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Paul Besozzi

I have practiced in the telecommunications regulatory field, including before the FCC and state regulatory agencies, for some 35 years. This has included advising clients on all manner of compliance, rulemaking, enforcement and legislative issues relating to the Telephone Consumer Protection Act and Junk Fax Act, particularly before the FCC which develops the regulations implementing those statutes. My efforts include reviewing clients' technology and TCPA compliance plans to determine whether they meet FCC requirements and advising on strategies for raising issues with the FCC.

At its February 19, 2024 Open Meeting, the Federal Communications Commission (“FCC”) adopted an array of changes and codifications to its Telephone Consumer Protection Act (“TCPA”) rules to “strengthen consumers’ ability to revoke consent” to receive robocalls and texts after deciding that they no longer want them. The agency’s Report and Order and Further Notice of Proposed Rulemaking (Order) is designed to make consent revocation “simple and easy” and adopts requirements “for callers and texters to implement revocation requests in a timely manner.”Continue Reading FCC Clarifies and Codifies TCPA Consent Revocation Rules

Acting expeditiously in part in response to recent events, the Federal Communications Commission (“FCC”) declared on February 8 that the Telephone Consumer Protection Act’s “restrictions on the use of ‘artificial or prerecorded voice’ encompass current [artificial intelligence (“AI”)] technologies that generate human voices.” Therefore, the FCC ruled “calls that use such technologies fall under the TCPA and the [FCC’s]…implementing rules and…require the prior express consent of the called party to initiate such callas absent an emergency purpose or exemption.” If telemarketing is involved, prior express written consent is required. However, contrary to other media reports, the FCC ruling neither bans use of AI, nor even requires consent to use AI to create content that is in text or that is subsequently converted into artificial voice. Rather, it merely equates AI-voice generation to other forms of artificial or prerecorded voice messages for TCPA consent purposes. Since prior express consent to use of artificial or prerecorded voice messages is what the TCPA requires, that is what the consent should cover. However, it is advised that the use of AI to generate such audio content should also be disclosed as part of the consent.Continue Reading FCC Rules Voice-Cloned Robocalls Are Covered by the TCPA as Artificial/Pre-Recorded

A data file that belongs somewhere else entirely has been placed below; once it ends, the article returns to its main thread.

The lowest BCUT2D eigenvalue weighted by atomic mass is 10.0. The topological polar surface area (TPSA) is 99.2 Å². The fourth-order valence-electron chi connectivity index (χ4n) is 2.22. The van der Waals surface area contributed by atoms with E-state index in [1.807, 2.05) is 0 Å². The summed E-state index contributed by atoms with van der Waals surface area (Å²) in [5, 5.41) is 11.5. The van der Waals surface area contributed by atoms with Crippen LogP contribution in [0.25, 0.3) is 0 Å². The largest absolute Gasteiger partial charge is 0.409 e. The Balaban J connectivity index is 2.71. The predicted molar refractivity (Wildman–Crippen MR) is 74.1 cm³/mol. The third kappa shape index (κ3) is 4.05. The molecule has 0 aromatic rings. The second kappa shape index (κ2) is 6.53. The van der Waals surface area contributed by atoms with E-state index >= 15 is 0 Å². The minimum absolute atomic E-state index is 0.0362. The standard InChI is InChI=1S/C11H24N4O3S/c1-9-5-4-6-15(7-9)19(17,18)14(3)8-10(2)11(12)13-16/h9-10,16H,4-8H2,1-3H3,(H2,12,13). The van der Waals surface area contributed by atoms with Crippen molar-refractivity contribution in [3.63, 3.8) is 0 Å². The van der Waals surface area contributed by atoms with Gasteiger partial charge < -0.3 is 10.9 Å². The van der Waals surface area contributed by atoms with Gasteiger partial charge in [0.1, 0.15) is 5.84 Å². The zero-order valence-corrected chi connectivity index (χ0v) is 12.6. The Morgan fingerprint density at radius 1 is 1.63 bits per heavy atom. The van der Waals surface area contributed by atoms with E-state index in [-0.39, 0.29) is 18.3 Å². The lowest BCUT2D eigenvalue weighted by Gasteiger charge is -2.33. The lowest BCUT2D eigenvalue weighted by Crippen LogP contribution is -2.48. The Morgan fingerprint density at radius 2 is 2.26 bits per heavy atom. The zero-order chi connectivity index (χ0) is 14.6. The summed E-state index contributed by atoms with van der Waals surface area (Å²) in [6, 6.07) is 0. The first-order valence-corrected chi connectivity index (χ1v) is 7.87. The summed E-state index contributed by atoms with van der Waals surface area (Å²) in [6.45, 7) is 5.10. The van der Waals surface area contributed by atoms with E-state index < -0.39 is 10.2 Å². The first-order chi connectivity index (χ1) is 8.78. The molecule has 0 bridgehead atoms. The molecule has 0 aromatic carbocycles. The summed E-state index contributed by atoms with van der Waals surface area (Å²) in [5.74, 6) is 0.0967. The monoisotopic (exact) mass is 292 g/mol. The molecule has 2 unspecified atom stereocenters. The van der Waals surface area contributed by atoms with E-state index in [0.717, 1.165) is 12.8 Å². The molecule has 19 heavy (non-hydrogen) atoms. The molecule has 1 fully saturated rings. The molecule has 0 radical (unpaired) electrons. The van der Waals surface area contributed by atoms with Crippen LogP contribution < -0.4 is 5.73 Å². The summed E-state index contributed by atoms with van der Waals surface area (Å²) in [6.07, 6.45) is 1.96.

The Federal Communications Commission (“FCC” or “Commission”), at its Open Meeting on December 13, 2023, approved new rules under the Telephone Consumer Protection Act (“TCPA”) regarding texting that will impact many marketers. The rule changes adopted in the Second Report and Order (“Order”) are part of the agency’s ongoing efforts to combat “unwanted and illegal calls,” announcing a “comparatively new focus of combatting unwanted and illegal text messages.” The FCC finds that the “increase of unwanted and illegal texts … frustrate consumers, and scam texts can cause serious harm.”Continue Reading FCC Restricts Lead Gen and Makes Other Telemarketing Reforms

The Federal Communications Commission (“FCC”) has adopted rules to address two fraudulent practices that “bad actors use to take control of consumers’ cell phone accounts and wreak havoc on people’s financial and digital lives without ever gaining physical control of the consumer’s phone.”

In its recent Report and Order and Further Notice of Proposed Rulemaking released November 16, 2023, the Commission first addressed the practice where bad actors are able to swap a consumer’s subscriber identity module (“SIM”) card to a wireless device associated with a different SIM (i.e., SIM card swap fraud). The agency also acted on wireless number porting fraud, where bad actors impersonate a customer and convince the provider to port the real customer’s telephone number to a new wireless provider and a device that the bad actor controls (i.e., port-out fraud). Continue Reading FCC Acts to Protect Consumer Data by Strengthening Customer Proprietary Network Information and Number Porting Rules